The next house and buildings played a very important part in the village of 1911 – the blacksmith’s forge. Indeed, the blacksmith and the miller were vital to the rural community. Arthur Chapman, 70, and his son Clifford, 28, are listed as blacksmiths and as undertaking general horse shoeing. Clifford was still blacksmith in my youth – he retired about 1950. One day during the Second World War my father witnessed a horse being ridden there by Miss Mary Churchill, daughter of Sir Winston. The Churchill family were occasional visitors to Breckles Hall. The sound of hammer upon hot metal was a familiar sound in 1911 as was the smell of burning when a hot shoe was placed on a horse’s hoof. Next door to the Chapman family, in the far end of the building, now Eastcroft, was the bakery of Horace and Beatrice Ludkin: the business closed in 1946 but the oven survived until the 1960s. It seems that in the small cottage attached to the bakery, the present Ladybird Cottage, lived an elderly lady, Anna Beck, aged 90. With her lived her granddaughter Mabel, 18, born in Enfield, Middlesex, whose occupation was described as ‘Wait upon Grandmother’.
Opposite, on land that is currently being redeveloped, stood a group of two pairs of two cottages that were demolished in the 1950s. Ernest and Maria Walker lived in one – they were the people with the harmonium who Bertha Breeze referred to - see her article on Caston website. At the Duke’s Head end of the fourth cottage was a shop, kept in 1911 by Emma Bambridge, 50, grocer and draper, helped by her daughter Florence. By the early 1940s Emma was living nearby at Rose Cottage: she died in 1947. About 1913 the shop would be sold to Mrs Rosa Lawes and in my childhood it was run by her daughter, Mrs Ellen Banham, until her death in 1945. I shopped there many times for my mother and was at school with Ellen and Dick’s son Brian. Probably Stephen Tubby, 86, and his wife Sarah, 76, lived in one of the other two cottages and Hannah Bilham in the remaining one.
Duke Lane (or Pockthorpe)
It is difficult to fit families to homes in Duke Lane. However, Charles Drake, 57, poultry dealer and killer, and a well-known character in the village, lived at Foxhall Cottage with his mother Elizabeth, 85. Perhaps someone else lived in one end of the house; certainly others lived at what I knew as outbuildings. I suspect that James Downes, boot and shoe maker, lived in one. Perhaps William ‘Billy’ Whitrod and Ben Drake also lived there – all three would have needed only one room down and one room up. My father came to Caston in 1908, aged 15, and his first pair of boots were made – yes, cut from a sheet of leather, and sewn – by Mr Downes. Further down the lane, across a narrow bridge, stood a group of three houses, probably all two-up, two-down cottages. James Mann, railway signalman, and his family lived in one whilst Walter Bell and his two daughters lived in another of these. One daughter, Edith, aged 22 and described as Charwoman, later became school caretaker – hence her 1930s nickname, ‘Inky’ Bell. It was Walter Bell who would come up to the entrance to Duke Lane and study the sky each evening – mentioned by Bertha Breeze. James and Anna Cator and family may have lived in the third cottage in the row. Their son Harry Cator would die in the war whilst Herbert would become father of David Cator. At The Duke’s Head public house lived Frederick and Emma Smith. After Frederick’s death, Emma would in 1919 marry Ernest Banham the coach painter and move to The Green.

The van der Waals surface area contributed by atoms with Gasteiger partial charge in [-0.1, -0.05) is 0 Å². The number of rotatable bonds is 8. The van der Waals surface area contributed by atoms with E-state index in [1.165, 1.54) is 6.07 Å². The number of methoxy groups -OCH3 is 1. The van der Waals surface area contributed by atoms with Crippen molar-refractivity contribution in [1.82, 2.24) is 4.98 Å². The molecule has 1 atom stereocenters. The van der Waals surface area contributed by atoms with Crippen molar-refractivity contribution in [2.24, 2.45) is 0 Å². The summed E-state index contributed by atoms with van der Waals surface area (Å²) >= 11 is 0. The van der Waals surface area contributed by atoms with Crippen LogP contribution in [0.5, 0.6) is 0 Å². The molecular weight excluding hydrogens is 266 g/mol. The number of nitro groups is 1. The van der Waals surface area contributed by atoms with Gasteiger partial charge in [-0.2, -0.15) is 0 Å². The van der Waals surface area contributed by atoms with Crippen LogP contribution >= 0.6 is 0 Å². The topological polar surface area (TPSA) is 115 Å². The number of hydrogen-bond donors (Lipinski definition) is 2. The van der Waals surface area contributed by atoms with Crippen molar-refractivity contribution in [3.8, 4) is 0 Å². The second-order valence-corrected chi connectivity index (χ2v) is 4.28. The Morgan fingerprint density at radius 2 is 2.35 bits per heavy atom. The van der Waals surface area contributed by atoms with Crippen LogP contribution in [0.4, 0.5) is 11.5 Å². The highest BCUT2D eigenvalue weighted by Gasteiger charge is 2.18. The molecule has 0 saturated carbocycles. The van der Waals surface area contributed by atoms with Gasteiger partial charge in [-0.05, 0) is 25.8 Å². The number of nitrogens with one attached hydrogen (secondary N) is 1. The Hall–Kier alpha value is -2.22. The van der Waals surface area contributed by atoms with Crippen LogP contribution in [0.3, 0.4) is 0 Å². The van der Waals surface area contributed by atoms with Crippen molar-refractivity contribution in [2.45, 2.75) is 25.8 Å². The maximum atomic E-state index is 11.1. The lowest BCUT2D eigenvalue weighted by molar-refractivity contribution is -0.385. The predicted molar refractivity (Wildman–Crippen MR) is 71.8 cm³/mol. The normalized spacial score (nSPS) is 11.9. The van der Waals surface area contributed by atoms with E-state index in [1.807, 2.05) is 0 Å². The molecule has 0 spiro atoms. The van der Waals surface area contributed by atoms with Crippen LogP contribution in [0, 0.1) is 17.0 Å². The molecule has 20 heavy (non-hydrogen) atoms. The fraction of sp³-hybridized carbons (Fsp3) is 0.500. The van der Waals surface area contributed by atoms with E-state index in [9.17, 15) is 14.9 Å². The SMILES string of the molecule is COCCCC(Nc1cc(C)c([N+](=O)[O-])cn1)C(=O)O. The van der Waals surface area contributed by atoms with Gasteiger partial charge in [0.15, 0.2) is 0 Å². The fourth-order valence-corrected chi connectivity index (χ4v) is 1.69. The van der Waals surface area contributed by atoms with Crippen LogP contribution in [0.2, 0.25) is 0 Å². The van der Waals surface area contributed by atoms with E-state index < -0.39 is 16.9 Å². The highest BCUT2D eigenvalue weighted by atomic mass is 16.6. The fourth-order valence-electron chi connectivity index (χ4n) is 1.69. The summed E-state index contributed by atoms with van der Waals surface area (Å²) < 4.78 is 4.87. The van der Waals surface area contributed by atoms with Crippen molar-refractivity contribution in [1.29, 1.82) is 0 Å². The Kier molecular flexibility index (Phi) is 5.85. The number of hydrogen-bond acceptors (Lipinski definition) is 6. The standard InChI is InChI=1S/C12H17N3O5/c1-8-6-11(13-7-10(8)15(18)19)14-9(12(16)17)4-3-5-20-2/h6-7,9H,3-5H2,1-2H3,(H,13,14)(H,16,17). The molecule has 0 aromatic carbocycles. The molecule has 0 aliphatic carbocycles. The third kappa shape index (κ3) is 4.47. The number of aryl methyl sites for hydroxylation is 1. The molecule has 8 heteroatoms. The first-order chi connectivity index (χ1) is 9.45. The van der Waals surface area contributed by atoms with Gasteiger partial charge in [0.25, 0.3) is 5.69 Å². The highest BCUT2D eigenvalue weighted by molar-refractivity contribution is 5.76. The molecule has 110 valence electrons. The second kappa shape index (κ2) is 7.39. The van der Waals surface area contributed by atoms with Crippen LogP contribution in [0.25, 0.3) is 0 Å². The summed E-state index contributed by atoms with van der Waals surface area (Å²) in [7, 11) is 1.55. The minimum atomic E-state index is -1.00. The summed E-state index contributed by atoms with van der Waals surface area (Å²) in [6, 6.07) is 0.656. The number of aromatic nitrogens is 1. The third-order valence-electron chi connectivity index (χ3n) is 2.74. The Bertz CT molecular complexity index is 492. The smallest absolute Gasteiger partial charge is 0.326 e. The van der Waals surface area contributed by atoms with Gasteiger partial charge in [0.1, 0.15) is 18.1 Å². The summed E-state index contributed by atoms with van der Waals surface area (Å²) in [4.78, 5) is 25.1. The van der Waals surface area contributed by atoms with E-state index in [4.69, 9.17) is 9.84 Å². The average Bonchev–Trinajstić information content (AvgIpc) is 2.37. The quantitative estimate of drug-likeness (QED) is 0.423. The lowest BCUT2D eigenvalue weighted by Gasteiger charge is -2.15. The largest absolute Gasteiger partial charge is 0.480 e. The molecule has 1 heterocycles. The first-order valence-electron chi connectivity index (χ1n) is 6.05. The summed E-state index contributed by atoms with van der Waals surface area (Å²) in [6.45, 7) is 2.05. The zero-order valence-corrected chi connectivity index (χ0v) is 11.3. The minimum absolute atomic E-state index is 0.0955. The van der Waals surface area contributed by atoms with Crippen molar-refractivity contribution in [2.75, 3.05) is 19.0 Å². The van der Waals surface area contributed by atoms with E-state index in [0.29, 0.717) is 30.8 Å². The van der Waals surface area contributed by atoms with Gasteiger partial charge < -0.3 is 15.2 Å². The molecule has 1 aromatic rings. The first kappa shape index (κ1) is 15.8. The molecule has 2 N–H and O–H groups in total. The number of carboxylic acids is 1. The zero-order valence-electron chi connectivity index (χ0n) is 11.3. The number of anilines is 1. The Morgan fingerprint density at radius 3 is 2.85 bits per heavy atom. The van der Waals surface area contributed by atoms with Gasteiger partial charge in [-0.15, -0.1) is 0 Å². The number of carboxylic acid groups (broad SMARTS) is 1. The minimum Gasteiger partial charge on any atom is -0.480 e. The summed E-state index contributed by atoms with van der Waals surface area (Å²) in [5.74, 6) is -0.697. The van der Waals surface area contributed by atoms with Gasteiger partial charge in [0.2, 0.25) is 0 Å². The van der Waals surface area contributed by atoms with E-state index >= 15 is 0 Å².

The Street, continued
Almost opposite The Duke’s Head was what is now The Ark. There was at least one other house adjacent to it, since demolished, and I suspect that Charlotte Gooch, widow, lived in one (she was described as being in receipt of Parish Relief) and that Walter and Eliza Hunt and family lived in the other. The family would lose both their stepsons Albert and Robert Reynolds in the war. By 1916 the Hunt family is, by Robert Reynold’s will reproduced in ‘Those Whom We Remember’, recorded as living up the Chase. However, in the 1911 Census both Mrs Gooch and the Hunt family appear to have lived between Pockthorpe and Tricker’s bakery. In addition, those families living up The Chase are recorded as such.